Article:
As you all now, a typical stress-strain curve for concrete under compression can be seen in any reinforced concrete design textbook. The decreasing part of the curve (post-peak) can be obtained by testing the specimen with displacement controlled test machines.

My question is why do we prefer the strain controlled compression test instead of the stress controlled test?

We use the stress-strain curve to calculate ultimate strength capacity of the section. The reinforced concrete member which is designed according to the stress-strain curve is subjected to load such as dead loads, earthquake loads etc during its lifetime. I think that the strain controlled tests are not appropriate to model dead loads because they are constant. The stress controlled stress strain curves might be more appropriate for the dead loads and earthquake.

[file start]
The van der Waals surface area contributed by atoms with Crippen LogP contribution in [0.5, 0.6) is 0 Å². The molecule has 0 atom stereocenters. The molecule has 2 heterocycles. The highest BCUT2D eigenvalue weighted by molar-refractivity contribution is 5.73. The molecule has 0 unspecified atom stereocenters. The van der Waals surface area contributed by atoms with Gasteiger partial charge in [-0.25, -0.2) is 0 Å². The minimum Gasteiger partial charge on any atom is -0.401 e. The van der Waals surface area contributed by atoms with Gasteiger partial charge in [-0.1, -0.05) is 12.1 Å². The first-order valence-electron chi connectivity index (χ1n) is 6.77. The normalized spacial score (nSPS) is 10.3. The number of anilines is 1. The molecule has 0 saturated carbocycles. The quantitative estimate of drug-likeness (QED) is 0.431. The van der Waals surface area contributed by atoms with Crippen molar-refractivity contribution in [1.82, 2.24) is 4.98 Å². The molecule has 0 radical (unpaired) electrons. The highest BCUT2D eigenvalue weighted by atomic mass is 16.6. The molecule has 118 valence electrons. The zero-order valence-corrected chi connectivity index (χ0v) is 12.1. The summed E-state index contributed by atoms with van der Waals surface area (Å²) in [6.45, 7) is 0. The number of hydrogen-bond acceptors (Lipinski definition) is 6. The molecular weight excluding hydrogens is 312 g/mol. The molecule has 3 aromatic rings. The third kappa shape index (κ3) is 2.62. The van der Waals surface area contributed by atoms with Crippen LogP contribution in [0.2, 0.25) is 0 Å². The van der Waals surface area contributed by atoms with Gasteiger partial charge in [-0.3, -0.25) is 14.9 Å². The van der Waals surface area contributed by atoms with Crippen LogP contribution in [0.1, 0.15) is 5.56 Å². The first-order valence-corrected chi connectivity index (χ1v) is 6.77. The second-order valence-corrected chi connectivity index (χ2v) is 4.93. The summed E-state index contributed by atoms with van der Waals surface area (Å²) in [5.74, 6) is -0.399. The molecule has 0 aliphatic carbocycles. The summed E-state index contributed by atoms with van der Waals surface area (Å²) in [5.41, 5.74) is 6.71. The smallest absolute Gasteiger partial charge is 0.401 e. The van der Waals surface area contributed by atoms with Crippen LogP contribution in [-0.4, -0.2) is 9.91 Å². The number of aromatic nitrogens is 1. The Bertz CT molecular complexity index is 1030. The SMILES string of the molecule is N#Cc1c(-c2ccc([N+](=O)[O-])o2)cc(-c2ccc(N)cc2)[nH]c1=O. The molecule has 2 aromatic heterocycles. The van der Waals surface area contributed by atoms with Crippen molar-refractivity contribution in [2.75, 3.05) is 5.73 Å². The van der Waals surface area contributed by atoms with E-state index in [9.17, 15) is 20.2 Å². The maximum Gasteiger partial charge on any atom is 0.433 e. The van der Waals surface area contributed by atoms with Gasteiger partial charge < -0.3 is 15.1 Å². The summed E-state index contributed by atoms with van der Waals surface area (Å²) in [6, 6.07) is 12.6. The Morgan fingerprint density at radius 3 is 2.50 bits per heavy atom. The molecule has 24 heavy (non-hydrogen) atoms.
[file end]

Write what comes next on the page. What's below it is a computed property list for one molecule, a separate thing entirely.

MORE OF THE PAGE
• $\begingroup$ Welcome to Engineering! What about the fact that dead loads are constant makes you think they'd be best modelled by stress-controlled tests? $\endgroup$
    – Wasabi
    Feb 27, 2020 at 23:53
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    $\begingroup$ You can't measure the decreasing part of the curve in a repeatable way with stress (or force) control. As soon as you exceed the peak load, the only "control" will be the dynamics of the test specimen and the testing machine itself. If you design a structure where the dead load exceeds the peak load, you simply get structural failure! $\endgroup$
    – alephzero
    Feb 27, 2020 at 23:56


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